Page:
W3C home > Mailing lists > Public > www-svg@w3.org > February 2014

Re: Order and initial value of paint-order property

From: Tab Atkins Jr. <jackalmage@gmail.com>
Date: Thu, 13 Feb 2014 09:33:19 -0800
Message-ID: <CAAWBYDDCiqijP9M0POdBvpwW2Z1sc7iqFkbdS+kTc-+YFgxrGA@mail.gmail.com>
To: Erik Dahlström <ed@opera.com>
Cc: Dirk Schulze <dschulze@adobe.com>, www-svg <www-svg@w3.org>
On Thu, Feb 13, 2014 at 7:26 AM, Erik Dahlström <ed@opera.com> wrote:
> On Thu, 13 Feb 2014 15:12:37 +0100, Dirk Schulze <dschulze@adobe.com> wrote:
>> On Feb 13, 2014, at 2:34 PM, Erik Dahlström <ed@opera.com> wrote:
>>> On Thu, 13 Feb 2014 13:09:21 +0100, Dirk Schulze <dschulze@adobe.com>
>>> wrote:
>>>> I was looking into implementing the paint-order property in WebKit today
>>>> and have some questions and change requests[1]:
>>>> 1) Why normal keyword?
>>>> Why is there a normal keyword? Why not make the initial value: fill
>>>> stroke marker?
>>> Which would be better for future changes (new keywords, or possibly use
>>> outside of svg)? Would the initial value have to be changed, and what
>>> effects would that have on content?
>>> To me 'normal' sounds a bit more future proof.
>>>> I know that there are no markers for some elements. It shouldn’t be a
>>>> problem to specify that in this case no markers are drawn.
>>> The spec already states that the marker properties only apply to
>>> 'markable elements'. I don't see how 'paint-order' would affect that. In
>>> other words, I think it is clearly defined. I could add a note about this,
>>> but it would be repetition.
>>>> I could see that this is problematic if we add another layer later. I am
>>>> not sure if ‘auto' might make more sense as replacement for ’normal’.
>>> "auto" and "normal" both sound about the same to me, and both keywords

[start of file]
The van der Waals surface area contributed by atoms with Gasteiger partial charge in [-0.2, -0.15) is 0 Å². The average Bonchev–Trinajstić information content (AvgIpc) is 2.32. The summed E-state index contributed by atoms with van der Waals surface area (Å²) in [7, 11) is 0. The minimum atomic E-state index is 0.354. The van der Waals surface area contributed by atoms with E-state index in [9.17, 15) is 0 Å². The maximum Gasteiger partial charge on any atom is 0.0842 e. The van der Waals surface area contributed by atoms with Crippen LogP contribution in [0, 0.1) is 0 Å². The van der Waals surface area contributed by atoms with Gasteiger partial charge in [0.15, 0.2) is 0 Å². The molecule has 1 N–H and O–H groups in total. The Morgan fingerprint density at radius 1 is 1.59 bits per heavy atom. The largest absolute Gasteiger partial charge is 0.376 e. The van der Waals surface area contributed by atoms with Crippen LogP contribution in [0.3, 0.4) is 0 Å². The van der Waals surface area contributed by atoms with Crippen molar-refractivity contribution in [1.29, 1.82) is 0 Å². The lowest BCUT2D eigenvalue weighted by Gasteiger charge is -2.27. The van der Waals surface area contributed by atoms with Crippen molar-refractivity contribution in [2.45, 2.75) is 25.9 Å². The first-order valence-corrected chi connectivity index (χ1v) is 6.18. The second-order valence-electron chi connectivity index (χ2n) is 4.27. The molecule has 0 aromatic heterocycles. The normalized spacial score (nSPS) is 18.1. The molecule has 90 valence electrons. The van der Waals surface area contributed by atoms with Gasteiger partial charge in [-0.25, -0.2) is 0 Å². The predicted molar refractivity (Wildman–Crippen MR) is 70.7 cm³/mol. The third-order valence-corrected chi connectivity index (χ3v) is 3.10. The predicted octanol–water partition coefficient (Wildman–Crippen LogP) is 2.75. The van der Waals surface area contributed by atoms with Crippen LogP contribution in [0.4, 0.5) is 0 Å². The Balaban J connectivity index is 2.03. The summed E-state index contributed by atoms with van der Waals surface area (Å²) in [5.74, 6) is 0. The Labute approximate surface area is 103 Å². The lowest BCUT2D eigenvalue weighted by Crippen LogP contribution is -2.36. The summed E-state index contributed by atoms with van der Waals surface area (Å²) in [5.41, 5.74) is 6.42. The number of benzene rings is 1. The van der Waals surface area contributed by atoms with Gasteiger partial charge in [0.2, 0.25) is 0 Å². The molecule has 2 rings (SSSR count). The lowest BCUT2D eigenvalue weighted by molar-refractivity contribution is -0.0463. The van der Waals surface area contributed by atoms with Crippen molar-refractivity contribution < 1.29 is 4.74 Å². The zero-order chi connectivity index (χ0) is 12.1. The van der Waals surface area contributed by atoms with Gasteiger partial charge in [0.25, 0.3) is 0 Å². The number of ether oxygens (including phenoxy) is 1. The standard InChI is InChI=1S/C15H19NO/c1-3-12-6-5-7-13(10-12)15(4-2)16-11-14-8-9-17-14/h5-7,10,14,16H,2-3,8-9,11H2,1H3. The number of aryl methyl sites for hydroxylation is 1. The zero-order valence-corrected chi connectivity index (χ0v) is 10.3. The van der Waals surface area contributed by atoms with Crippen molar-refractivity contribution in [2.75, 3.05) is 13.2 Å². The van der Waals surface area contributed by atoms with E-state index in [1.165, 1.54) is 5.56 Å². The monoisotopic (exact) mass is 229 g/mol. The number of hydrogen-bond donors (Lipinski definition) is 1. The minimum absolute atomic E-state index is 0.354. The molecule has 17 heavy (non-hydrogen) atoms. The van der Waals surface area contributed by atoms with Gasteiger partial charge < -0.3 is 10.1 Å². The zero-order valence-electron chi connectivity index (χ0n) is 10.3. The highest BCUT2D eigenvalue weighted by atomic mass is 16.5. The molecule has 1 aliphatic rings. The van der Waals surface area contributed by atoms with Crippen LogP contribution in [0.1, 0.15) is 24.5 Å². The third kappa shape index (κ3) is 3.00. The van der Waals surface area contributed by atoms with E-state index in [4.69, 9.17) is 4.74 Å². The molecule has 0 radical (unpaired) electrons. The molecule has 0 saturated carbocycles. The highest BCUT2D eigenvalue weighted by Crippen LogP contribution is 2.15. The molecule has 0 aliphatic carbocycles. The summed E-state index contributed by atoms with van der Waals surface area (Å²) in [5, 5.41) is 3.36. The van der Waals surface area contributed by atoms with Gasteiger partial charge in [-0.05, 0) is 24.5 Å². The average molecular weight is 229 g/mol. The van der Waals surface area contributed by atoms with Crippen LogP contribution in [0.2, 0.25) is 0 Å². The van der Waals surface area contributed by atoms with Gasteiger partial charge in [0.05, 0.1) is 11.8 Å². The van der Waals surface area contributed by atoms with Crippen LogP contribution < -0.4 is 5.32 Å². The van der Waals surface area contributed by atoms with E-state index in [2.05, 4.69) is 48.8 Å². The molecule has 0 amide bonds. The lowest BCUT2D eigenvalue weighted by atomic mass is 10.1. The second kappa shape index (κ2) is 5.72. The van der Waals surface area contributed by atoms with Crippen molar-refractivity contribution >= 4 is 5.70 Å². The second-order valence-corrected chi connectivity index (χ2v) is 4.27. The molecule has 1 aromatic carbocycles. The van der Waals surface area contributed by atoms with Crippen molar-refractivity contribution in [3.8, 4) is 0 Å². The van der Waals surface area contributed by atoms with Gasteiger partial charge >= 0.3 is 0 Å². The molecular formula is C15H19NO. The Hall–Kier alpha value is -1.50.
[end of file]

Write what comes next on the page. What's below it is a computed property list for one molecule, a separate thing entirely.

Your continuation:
>>> are used in other CSS properties. I prefer "normal" in this particular case.
>> I have a slightly preference for ‘auto’ and against ’normal’ since ‘auto’
>> seems to be used more… especially in new properties. I agree that a either
>> ’normal’ or ’auto’ are more future proof though.
> Yes, 'auto' is used more, but it often seems to imply calculations of some
> sort, like with "width:auto" for example. With 'paint-order" it's really
> mostly a keyword for "the default", which seems to be how "normal" is
> typically used in other properties.

Yup.  We're not totally consistent about it, but we usually do try to
reserve "auto" for "do something magic automatically".  I prefer
either "normal" or just "fill stroke markers" as the initial value.

>>>> 2) Should we change the painting order by given keywords?
>>>> The behavior for ‘normal’ on a path element is like: fill stroke marker,
>>>> This is counter productive in a way that the order is the opposite to
>>>> how ‘background', ‘fill' and ‘stroke’ operate on layers. Following these
>>>> properties would be marker stroke fill. The last specified value gets drawn
>>>> first.
>>> Personally I find 'background' a bit backwards, "first specified is last
>>> drawn". But I don't feel strongly about this, either way is fine with me,
>>> I'll go with whatever the majority thinks is best (most readable).